Hoisted With Their Own Politically-Correct Petards

Selwyn Duke
Issue CXL - January 23, 2008
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What goes around certainly does come around.  The first black president’s wife isn’t black enough to be immune from charges of bigotry.
 
Isn’t it delicious?
 
I am, of course, speaking of the recent Democrat race war.
 
Now, let’s be fair.  When Hillary Clinton praised Lyndon Johnson for signing the Civil Rights Act, she wasn’t subordinating Martin Luther King to him, nor do her husband’s initials suddenly stand for Bull Connor because he likened Obama’s policies to a fairytale (what was the big deal?  Was he questioning Obama’s sexuality?).  There were no racial overtones.
 
That’s the beauty of it.
 
The Clintons have long been proud members of the politically-correct thought police, playing the race card, dividing one American against another, seizing upon opportunities to cast opponents as bigots.  Their ilk never shy away from playing pin the racial tale on the honky, claiming that traditionalist criticism of black figures, even when legitimate, is racism.  It’s a good way to silence opponents who you can’t actually beat in debates. 
 
Hillary also didn’t shrink from playing the sexism card in this campaign, talking about the “all-boys club” after she came under scrutiny in that Democrat debate a while back.  It sure was convenient then.  
 
Because of such people, many Americans walk on eggs, knowing that breaking one means the Imus treatment is nigh.  Because of such people, many other Americans – mainly black folks – have become paranoid, believing that you’ll know when a white person is being racist because his lips will be moving. 
 
This atmosphere has claimed many victims, such as scientist James Watson, sportscaster Jimmy “the Greek” Snyder, Rush Limbaugh (Donovan McNabb comment), and Washington, D.C., official David Howard (used the word “niggardly”).  But, just occasionally, this miasma extracts tribute from those who helped spew it.  Bill Clinton was the first black president; now he’s as white as a sheet overnight.  It’s poetic.
 
But, in this presidential race, the person most hurt by this political correctness isn’t Madame Clinton.  Rather, it’s John Edwards, Little Boy Sue himself.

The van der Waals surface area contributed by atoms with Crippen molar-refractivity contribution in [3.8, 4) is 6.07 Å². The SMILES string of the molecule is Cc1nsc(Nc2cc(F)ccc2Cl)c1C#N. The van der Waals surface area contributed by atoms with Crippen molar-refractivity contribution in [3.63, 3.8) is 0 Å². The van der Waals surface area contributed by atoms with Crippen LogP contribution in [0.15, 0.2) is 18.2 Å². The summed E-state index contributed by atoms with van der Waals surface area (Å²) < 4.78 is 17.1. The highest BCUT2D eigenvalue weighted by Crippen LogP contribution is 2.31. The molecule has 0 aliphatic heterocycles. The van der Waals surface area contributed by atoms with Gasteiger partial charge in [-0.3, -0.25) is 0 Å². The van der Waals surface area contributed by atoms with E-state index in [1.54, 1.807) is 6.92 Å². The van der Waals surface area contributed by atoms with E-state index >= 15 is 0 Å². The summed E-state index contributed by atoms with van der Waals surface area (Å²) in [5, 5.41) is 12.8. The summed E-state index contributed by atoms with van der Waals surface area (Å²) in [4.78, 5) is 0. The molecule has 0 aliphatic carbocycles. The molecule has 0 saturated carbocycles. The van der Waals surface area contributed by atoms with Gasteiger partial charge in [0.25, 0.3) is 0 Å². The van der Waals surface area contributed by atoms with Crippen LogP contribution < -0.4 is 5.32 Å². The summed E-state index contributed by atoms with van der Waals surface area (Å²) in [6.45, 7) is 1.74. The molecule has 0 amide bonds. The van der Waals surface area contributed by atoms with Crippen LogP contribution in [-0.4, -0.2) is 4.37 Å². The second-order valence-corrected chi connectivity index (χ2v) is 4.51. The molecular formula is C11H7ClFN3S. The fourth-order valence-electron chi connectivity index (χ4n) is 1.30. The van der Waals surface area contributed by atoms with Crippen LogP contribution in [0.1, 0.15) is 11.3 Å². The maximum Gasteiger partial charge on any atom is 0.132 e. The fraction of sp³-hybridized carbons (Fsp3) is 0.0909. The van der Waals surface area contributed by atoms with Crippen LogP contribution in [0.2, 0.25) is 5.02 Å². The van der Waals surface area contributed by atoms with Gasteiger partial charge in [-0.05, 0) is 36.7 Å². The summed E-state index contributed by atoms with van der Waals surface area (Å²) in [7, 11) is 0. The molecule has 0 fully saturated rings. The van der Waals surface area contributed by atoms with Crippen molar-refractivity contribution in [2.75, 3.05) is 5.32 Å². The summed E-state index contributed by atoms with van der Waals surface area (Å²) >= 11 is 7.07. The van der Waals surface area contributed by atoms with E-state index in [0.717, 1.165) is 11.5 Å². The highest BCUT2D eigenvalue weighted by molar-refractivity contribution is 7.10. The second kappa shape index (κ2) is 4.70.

While many talk about how his presidential aspirations are in vain, no one explains why.  After all, he has greater “experience” than Clinton, the youthful bearing and oratory of Obama, and believability as an agent of change.  Not only that, he was within a hair’s breadth of the vice-presidency four years ago.  So why is he almost just an asterisk in this campaign? 
 
It’s because his resume lacks a prerequisite: Sufficient melanin content or an XX chromosome configuration. 
 
Our nation in general and the Democrat constituency in particular has an affirmative-action mentality.  This is why we’re in the midst of a frenzy over two very empty vessels.  The media won’t talk about it much, but millions of citizens would love to be part of history in electing the first woman or “black” president.  Most of these people don’t really understand what policies are advocated by these two politicians, and they don’t care.  The packaging – female or multiracial – is pleasing enough to the politically-correct palate to blind them to other concerns.  Thoroughly imbued with a fashionable prejudice, they just believe that somehow, some way, having a member of a certain group in office will make America a land of sweetness and light.   
 
So that’s our state in 2008.  Clinton can’t criticize Obama because political correctness makes it perilous to attack blacks; he can’t criticize her because political correctness makes it risky to hit girls.  Neither will criticize John Edwards because political correctness has made him irrelevant.  They’ve created a monster they can’t control.  I only wish it could consume them all.

Selwyn Duke lives in Westchester County, New York. He is a tennis professional, internet entrepreneur, and writer, whose works have appeared on various sites on the Internet, including Intellectual Conservative and Mensnet. A large number of his works can be found at his site, www.SelwynDuke.com. Mr. Duke can be contacted at sd@selwynduke.com.

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